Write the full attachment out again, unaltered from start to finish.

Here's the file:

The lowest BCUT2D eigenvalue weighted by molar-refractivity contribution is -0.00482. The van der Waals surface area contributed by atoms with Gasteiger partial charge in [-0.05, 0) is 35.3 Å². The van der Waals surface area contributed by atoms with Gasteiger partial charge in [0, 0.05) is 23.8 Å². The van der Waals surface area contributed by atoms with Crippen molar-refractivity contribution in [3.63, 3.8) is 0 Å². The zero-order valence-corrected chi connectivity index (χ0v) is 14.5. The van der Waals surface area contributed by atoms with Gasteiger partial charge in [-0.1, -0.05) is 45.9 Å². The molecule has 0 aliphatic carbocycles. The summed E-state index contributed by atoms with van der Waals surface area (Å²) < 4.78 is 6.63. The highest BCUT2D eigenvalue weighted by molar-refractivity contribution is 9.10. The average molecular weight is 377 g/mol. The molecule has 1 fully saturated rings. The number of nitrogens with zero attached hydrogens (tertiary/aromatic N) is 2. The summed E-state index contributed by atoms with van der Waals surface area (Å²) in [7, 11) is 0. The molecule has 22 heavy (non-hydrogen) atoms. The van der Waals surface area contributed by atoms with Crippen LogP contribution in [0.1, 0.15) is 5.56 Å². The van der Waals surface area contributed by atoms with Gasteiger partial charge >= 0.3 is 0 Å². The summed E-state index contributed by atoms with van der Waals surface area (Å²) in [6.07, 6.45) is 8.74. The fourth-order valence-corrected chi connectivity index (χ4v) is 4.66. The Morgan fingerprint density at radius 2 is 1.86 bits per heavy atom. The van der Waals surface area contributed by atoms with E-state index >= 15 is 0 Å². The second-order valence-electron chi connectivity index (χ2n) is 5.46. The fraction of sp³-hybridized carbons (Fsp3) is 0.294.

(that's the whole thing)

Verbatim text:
The lowest BCUT2D eigenvalue weighted by molar-refractivity contribution is -0.00482. The van der Waals surface area contributed by atoms with Gasteiger partial charge in [-0.05, 0) is 35.3 Å². The van der Waals surface area contributed by atoms with Gasteiger partial charge in [0, 0.05) is 23.8 Å². The van der Waals surface area contributed by atoms with Crippen molar-refractivity contribution in [3.63, 3.8) is 0 Å². The zero-order valence-corrected chi connectivity index (χ0v) is 14.5. The van der Waals surface area contributed by atoms with Gasteiger partial charge in [-0.1, -0.05) is 45.9 Å². The molecule has 0 aliphatic carbocycles. The summed E-state index contributed by atoms with van der Waals surface area (Å²) < 4.78 is 6.63. The highest BCUT2D eigenvalue weighted by molar-refractivity contribution is 9.10. The average molecular weight is 377 g/mol. The molecule has 1 fully saturated rings. The number of nitrogens with zero attached hydrogens (tertiary/aromatic N) is 2. The summed E-state index contributed by atoms with van der Waals surface area (Å²) in [7, 11) is 0. The molecule has 22 heavy (non-hydrogen) atoms. The van der Waals surface area contributed by atoms with Crippen LogP contribution in [0.1, 0.15) is 5.56 Å². The van der Waals surface area contributed by atoms with Gasteiger partial charge >= 0.3 is 0 Å². The summed E-state index contributed by atoms with van der Waals surface area (Å²) in [6.07, 6.45) is 8.74. The fourth-order valence-corrected chi connectivity index (χ4v) is 4.66. The Morgan fingerprint density at radius 2 is 1.86 bits per heavy atom. The van der Waals surface area contributed by atoms with E-state index >= 15 is 0 Å². The second-order valence-electron chi connectivity index (χ2n) is 5.46. The fraction of sp³-hybridized carbons (Fsp3) is 0.294.